while i've always considered myself a fan of the band since their human era, i had no idea they'd released this album until months later when one of my ~internet friends~ tweeted me about it. 

naturally i listened straight away and wasn't disappointed. 

since their debut album hot fuss was released to critical acclaim in 2004, the band have created what can now be described as their Signature Sound, which encompasses inspirations such as the smiths, new order and depeche mode as well as a classic rock and roll sound, and nowhere is this more apparent than on imploding the mirage. 

after watching an episode of song exploder that sees the killers discussing how their 2006 single when you were young was created, i re-listened to the new album and realised that their "stadium ambition" - to create a big sound regardless of the the setting - has never left them. 

it's a shame they won't be headlining reading and leeds next year as the first track my own soul's warning would make an excellent set opener. i also appreciate the lyrics, which remind me of all the times where i went against my ~intuition~ despite knowing something was wrong. 

dying breed, caution and running towards a place wouldn't look out of place next to classics like read my mind (probably my favourite killers song), somebody told me and of course mr. brightside.

much like their early work, imploding the mirage also draws from the band's personal experiences of living in las vegas, far away from the bright lights of sin city. blowback is a perfect example of this. veering in a slightly country direction, the track tells the story of a small town "white trash" girl longing for more. 

the title track is reminiscent of lead singer brandon flowers' solo releases, particularly diggin' up the heart from 2015's the desired effect, while when the dreams run dry pays homage to their love of 80s synth-pop acts like depeche mode.

but my favourite song, and the one which best evokes that feeling of a Forever Song is fire in bone. a dead ringer for talking heads with a hint of U2, there's just something about this song that i love but can't fully put into words. 

genius describes the song as "largely a retelling of the story of the prodigal son from luke 15:11-32 in the christian bible", and its themes of guilt, shame and redemption are probably why the song stirs something inside me that i've long tried to keep hidden.  

overall it's one of their best albums to date, and i know i'll still be having these same feelings when i press play on it in years to come.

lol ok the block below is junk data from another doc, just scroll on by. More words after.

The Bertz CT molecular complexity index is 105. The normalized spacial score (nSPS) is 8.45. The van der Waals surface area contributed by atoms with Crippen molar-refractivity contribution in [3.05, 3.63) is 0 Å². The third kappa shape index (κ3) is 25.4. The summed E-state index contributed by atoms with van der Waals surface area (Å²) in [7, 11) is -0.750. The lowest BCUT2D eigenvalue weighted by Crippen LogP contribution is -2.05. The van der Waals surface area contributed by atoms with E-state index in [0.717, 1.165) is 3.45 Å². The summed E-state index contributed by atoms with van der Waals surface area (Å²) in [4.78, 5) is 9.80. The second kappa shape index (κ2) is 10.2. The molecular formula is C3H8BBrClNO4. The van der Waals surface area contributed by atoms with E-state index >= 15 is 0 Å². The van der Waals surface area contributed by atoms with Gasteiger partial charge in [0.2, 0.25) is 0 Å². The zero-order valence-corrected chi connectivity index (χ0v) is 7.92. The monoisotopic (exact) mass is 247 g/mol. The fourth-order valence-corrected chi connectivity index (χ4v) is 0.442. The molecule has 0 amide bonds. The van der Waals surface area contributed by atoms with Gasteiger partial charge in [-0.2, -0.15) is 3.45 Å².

but what about those songs that don't have a sense of Forever about them? my teenage self would have dismissed them as disposable, throwaway pop songs, but now i realise that not every piece of music needs to be deep and profound to be enjoyed. 

i'm referring to artists such as becky hill, who i now have a newfound appreciation for thanks to one of my friends sending me several of her songs recently. 

hill is an artist that is everywhere and nowhere at the same time; her songs have soundtracked the Big Nights Out of anyone who non-ironically attended a slug and lettuce or revolution in the last six years (speaking of which, please read this impeccable piece of journalism from vice), and yet i couldn't name a single song until recently. 

it's a strange feeling, to be so familiar with a song (gecko (overdrive) in particular gives me war flashbacks to every club i attended between 2014-2016) and yet keep discovering new things about it with each listen. i now find myself unashamedly enjoying bops such as space, heaven on my mind, wish you well, better off without you and lose control. i'd also recommend watching her radio 1 dance weekend mashup if you're missing The Club as much as i am.

the final artist i've been enjoying without a trace of irony is RAYE. much like becky hill, she was someone i'd always been aware of but never really listened to beyond dreamer, her iconic collaboration with charli xcx and starrah.

then her song please don't touch was one of the contenders for popjustice's twenty quid music prize this year, and while it didn't win, i found myself listening to the low-key bop on repeat, along with love me again, another track that's far more subdued than my usual tastes.

luckily she upped the energy levels with the release of her EP euphoric sad songs in november this year.

it contained the aforementioned singles as well as secrets, her collaboration with regard that is a Mild Banger/excellent Walking Song.

natalie don't and love of your life both feature the disco-inspired sound that made kylie minogue's disco and dua lipa's future nostalgia two of the year's finest albums, while regardless brings a club-ready feel to the proceedings and feels like a distant cousin of waiting for tonight by jennifer lopez.

and yet my most-played track is walk on by, which sits somewhere between ballad and disco bop, never fully committing to either sound.

however there's no confusion about the direction of her latest offering, as this month she blessed us with a "dance edition" of the EP, featuring remixes by joel corry, punctual and MOTi.

i'd also highly recommend her radio 1 dance weekend mashup which features an exquisite reworking of by your side, a collaboration with jonas blue released in 2016.

sonically, RAYE and becky hill couldn't be further away from the "classic" sound of buckingham nicks and the killers, but my enjoyment of all these artists is what unites them, regardless (SORRY) of whether they could be categorised as Forever Songs or not. 

i've always hated Music Snobs (having been one myself), and this exploration of "real music" is something i cannot wait to explore further when i start my masters in musicology at the university of manchester (!) next september. 

told you i always save the best till last.